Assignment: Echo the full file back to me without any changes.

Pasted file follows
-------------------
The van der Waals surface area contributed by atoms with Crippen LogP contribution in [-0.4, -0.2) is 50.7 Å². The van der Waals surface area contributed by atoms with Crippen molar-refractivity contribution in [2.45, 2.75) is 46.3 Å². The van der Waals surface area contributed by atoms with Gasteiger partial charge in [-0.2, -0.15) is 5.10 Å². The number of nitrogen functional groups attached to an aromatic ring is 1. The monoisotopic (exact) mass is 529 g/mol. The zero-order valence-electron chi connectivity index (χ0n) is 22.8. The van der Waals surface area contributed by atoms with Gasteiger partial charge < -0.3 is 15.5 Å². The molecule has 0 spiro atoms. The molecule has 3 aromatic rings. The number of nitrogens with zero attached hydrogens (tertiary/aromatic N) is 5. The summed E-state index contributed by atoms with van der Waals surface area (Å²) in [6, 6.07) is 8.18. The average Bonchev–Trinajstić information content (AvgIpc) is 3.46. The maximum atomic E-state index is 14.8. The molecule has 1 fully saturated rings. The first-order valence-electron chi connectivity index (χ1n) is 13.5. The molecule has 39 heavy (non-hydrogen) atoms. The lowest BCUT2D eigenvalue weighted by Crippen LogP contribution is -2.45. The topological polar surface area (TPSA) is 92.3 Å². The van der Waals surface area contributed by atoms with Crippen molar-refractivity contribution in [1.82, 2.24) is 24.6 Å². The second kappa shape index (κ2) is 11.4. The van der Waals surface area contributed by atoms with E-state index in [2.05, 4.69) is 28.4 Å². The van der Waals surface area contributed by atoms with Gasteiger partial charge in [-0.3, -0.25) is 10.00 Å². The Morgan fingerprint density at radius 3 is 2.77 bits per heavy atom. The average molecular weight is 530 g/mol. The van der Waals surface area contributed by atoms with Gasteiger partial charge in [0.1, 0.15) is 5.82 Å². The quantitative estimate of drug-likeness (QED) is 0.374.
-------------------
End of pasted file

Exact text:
The van der Waals surface area contributed by atoms with Crippen LogP contribution in [-0.4, -0.2) is 50.7 Å². The van der Waals surface area contributed by atoms with Crippen molar-refractivity contribution in [2.45, 2.75) is 46.3 Å². The van der Waals surface area contributed by atoms with Gasteiger partial charge in [-0.2, -0.15) is 5.10 Å². The number of nitrogen functional groups attached to an aromatic ring is 1. The monoisotopic (exact) mass is 529 g/mol. The zero-order valence-electron chi connectivity index (χ0n) is 22.8. The van der Waals surface area contributed by atoms with Gasteiger partial charge < -0.3 is 15.5 Å². The molecule has 0 spiro atoms. The molecule has 3 aromatic rings. The number of nitrogens with zero attached hydrogens (tertiary/aromatic N) is 5. The summed E-state index contributed by atoms with van der Waals surface area (Å²) in [6, 6.07) is 8.18. The average Bonchev–Trinajstić information content (AvgIpc) is 3.46. The maximum atomic E-state index is 14.8. The molecule has 1 fully saturated rings. The first-order valence-electron chi connectivity index (χ1n) is 13.5. The molecule has 39 heavy (non-hydrogen) atoms. The lowest BCUT2D eigenvalue weighted by Crippen LogP contribution is -2.45. The topological polar surface area (TPSA) is 92.3 Å². The van der Waals surface area contributed by atoms with Crippen molar-refractivity contribution in [1.82, 2.24) is 24.6 Å². The second kappa shape index (κ2) is 11.4. The van der Waals surface area contributed by atoms with E-state index in [2.05, 4.69) is 28.4 Å². The van der Waals surface area contributed by atoms with Gasteiger partial charge in [-0.3, -0.25) is 10.00 Å². The Morgan fingerprint density at radius 3 is 2.77 bits per heavy atom. The average molecular weight is 530 g/mol. The van der Waals surface area contributed by atoms with Gasteiger partial charge in [0.1, 0.15) is 5.82 Å². The quantitative estimate of drug-likeness (QED) is 0.374.